Bjorn Girden chairs the new National Knowledge Center on China at the Foreign Policy Institute (UI).
In addition to Gerden, there are also many EU parliamentarians and many EU institutions on China’s sanctions list – but there are no other Swedes.
The Chinese Foreign Ministry said in a statement that people and organizations affected by the sanctions will be banned from entering mainland China, Hong Kong and Macao. Affiliated companies and institutions also face restrictions in their communications with China.
China’s letter is in response to letters from European Union sanctions. These penalties are carried out against people who are considered perpetrators of human rights violations. Those who end up on the EU list will be banned from entering the union and their potential assets in member states will be frozen.
The European Union has put eleven new people on its list, including four Chinese linked to Uighur abuses in Xinjiang. The list already included four Russian officials, due to the assassination attempt on Russian opposition politician Alexei Navalny.
The UI Press Service announces that the institute is not currently commenting on the matter.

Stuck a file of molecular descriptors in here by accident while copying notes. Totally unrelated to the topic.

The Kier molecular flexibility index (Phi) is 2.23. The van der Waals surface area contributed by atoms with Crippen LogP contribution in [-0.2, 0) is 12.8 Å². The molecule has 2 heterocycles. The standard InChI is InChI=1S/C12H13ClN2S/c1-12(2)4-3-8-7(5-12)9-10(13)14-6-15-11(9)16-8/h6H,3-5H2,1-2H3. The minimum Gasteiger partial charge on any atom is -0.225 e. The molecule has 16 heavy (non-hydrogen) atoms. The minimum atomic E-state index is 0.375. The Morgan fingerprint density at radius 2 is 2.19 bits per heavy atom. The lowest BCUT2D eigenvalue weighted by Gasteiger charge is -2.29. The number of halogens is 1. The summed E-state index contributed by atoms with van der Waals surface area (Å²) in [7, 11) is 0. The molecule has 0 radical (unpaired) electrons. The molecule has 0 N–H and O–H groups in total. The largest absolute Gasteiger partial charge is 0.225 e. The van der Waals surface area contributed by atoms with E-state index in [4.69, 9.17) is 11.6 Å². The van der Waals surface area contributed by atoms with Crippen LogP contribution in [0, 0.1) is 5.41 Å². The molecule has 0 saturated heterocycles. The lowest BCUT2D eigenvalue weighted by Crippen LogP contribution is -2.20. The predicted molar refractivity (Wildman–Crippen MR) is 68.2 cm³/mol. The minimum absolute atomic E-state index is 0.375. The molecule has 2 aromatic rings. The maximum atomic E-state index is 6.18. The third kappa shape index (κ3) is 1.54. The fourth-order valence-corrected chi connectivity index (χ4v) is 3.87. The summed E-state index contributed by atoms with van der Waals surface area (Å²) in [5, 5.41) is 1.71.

Lindy: Absolutely unacceptable
Foreign Minister Anne Lind (S) rejected China’s response to EU sanctions. She believes that the decision is completely unacceptable and that the Swedish government will now contact the Chinese embassy in Stockholm to find out the basis on which the Swedish citizen has been placed on the sanctions list.
Now it is important to get China to say why they put all these people and organizations on their sanctions list.
While EU sanctions can be linked to the direct actions of the people on the list, Linde believes that China has acted more arbitrarily.
We don’t have penalties to punish but to change behavior. If you violate human rights, we want you to stop doing so. As the Chinese menu looks like, it appears to be a general sweep of everyone who thinks it speaks generically, says Lindy.